Context Dependent Syntax, Lisp setf, Python a[i]=x
Common Lisp setf is Worst Computer Language Design
the Common Lisp setf is the most fk'd design in computer languages possible.
a[i]=x, are also fk'd. It's the confounding of meaning. It is exception, irregularity.
here's elisp manual explaining setf. (info "(elisp) Generalized Variables")
Let's talk about a[i] = x, and see what's wrong.
the gist here, is that it uses the same notation to indicate a “place”. For example,
a is the 3rd element in array.
a=4 means make the 3rd place to have value of 4.
The problem here, is that there's different semantic meaning of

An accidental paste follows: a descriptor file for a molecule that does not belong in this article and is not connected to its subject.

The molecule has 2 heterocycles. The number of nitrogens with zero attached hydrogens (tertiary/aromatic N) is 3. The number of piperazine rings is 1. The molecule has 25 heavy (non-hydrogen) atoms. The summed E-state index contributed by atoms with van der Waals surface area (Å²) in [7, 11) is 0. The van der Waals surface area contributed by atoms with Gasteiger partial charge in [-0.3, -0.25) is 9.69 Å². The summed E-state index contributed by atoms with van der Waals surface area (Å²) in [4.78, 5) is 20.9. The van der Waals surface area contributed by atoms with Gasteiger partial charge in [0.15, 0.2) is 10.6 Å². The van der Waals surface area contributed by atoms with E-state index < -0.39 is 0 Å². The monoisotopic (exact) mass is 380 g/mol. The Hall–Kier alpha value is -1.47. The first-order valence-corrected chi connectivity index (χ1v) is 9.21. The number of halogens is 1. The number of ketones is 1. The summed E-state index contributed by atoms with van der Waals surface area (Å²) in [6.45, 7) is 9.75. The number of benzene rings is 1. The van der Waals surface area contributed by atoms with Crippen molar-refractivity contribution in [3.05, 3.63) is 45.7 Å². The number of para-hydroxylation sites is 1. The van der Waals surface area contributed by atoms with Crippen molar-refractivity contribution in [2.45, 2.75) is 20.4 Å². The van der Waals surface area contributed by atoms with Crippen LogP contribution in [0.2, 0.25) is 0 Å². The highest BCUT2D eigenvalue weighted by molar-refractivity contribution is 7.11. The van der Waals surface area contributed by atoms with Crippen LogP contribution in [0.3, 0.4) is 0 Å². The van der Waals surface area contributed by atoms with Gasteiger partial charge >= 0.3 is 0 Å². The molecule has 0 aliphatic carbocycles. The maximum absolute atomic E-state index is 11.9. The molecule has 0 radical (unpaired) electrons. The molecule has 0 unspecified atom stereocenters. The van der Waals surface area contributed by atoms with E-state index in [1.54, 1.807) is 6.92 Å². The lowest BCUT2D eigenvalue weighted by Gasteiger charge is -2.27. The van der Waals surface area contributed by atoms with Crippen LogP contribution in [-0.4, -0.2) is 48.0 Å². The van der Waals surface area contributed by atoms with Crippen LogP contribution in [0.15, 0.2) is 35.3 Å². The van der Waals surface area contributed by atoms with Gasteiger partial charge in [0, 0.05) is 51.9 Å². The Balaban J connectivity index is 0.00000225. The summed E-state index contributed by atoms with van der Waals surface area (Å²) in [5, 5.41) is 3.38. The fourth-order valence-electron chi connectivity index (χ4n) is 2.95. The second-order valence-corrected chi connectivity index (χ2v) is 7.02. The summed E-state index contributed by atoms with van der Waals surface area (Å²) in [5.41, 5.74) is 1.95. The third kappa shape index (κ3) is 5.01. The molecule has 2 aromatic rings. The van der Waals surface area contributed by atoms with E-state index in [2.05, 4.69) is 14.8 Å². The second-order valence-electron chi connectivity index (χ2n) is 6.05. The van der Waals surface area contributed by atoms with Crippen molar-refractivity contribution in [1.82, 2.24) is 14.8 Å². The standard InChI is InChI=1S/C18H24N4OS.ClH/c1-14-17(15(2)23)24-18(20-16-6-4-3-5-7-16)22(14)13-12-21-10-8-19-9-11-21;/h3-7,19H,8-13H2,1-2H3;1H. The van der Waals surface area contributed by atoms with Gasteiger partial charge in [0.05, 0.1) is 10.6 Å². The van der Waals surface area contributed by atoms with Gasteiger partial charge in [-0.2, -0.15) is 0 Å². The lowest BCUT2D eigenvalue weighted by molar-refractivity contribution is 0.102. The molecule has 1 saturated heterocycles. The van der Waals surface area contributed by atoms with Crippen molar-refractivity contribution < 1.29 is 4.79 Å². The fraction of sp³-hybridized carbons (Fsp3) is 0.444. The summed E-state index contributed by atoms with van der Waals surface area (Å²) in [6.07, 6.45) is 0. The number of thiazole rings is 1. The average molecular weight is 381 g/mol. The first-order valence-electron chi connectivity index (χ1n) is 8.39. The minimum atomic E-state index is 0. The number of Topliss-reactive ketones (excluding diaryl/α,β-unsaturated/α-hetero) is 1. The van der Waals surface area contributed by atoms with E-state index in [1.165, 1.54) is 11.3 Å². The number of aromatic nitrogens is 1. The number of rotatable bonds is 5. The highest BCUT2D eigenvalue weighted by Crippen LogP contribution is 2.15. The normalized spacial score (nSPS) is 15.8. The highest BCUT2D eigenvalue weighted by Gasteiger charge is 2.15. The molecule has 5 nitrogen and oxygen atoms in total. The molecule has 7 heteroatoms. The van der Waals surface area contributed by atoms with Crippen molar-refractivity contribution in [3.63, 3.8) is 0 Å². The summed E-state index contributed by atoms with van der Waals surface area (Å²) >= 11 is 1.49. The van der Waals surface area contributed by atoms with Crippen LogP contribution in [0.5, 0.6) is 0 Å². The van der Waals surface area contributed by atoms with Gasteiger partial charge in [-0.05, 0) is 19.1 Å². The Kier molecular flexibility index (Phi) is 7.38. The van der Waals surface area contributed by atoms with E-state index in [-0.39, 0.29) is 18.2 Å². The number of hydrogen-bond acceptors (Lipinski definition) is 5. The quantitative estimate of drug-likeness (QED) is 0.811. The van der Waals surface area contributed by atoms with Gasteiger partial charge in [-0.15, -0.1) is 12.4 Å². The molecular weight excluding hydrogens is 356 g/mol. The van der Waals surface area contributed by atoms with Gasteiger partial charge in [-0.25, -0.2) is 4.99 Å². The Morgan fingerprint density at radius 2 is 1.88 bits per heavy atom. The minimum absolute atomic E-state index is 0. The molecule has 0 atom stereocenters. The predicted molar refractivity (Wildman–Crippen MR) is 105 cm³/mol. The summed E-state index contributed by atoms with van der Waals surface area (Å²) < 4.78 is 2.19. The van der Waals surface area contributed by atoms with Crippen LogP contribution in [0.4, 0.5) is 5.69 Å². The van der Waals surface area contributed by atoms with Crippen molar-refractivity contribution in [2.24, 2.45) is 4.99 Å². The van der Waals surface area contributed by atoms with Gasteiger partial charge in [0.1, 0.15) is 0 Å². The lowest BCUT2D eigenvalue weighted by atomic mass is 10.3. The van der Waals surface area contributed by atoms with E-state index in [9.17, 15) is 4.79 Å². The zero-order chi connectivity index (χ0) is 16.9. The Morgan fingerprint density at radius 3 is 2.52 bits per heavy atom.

a in the 2 cases.
evaluates to a value.
does not evaluate. Rather, it's part of the syntax that tells the compiler of a “storage location”.
So, you see, the
print a and
a=4 have diff meaning, and is context dependent.
And of course Forth also explicitly has fetch and store ops so you can say
3 a @ .and
x @ 3 a !for printing and assignment
The Bliss language (DEC Systems lang) had a unary dot operator to return a value so you'd say
—from Bahstin Beer Bum @mmaug, 2016-10-05